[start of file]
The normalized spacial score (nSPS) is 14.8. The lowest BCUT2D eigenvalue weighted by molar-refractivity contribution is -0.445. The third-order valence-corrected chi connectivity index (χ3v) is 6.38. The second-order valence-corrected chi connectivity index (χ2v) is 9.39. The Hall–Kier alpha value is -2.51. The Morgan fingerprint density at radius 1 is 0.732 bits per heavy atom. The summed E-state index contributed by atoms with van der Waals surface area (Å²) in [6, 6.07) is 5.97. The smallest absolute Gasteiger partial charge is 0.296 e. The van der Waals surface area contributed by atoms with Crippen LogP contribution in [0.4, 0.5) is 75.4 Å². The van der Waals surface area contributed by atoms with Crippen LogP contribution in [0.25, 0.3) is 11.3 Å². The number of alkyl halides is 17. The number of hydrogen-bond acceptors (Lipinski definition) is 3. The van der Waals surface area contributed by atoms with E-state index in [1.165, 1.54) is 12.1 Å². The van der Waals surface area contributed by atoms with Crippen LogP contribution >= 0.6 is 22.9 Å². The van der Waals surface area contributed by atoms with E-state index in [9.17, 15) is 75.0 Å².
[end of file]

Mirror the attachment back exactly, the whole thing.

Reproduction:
The normalized spacial score (nSPS) is 14.8. The lowest BCUT2D eigenvalue weighted by molar-refractivity contribution is -0.445. The third-order valence-corrected chi connectivity index (χ3v) is 6.38. The second-order valence-corrected chi connectivity index (χ2v) is 9.39. The Hall–Kier alpha value is -2.51. The Morgan fingerprint density at radius 1 is 0.732 bits per heavy atom. The summed E-state index contributed by atoms with van der Waals surface area (Å²) in [6, 6.07) is 5.97. The smallest absolute Gasteiger partial charge is 0.296 e. The van der Waals surface area contributed by atoms with Crippen LogP contribution in [0.4, 0.5) is 75.4 Å². The van der Waals surface area contributed by atoms with Crippen LogP contribution in [0.25, 0.3) is 11.3 Å². The number of alkyl halides is 17. The number of hydrogen-bond acceptors (Lipinski definition) is 3. The van der Waals surface area contributed by atoms with E-state index in [1.165, 1.54) is 12.1 Å². The van der Waals surface area contributed by atoms with Crippen LogP contribution >= 0.6 is 22.9 Å². The van der Waals surface area contributed by atoms with E-state index in [9.17, 15) is 75.0 Å².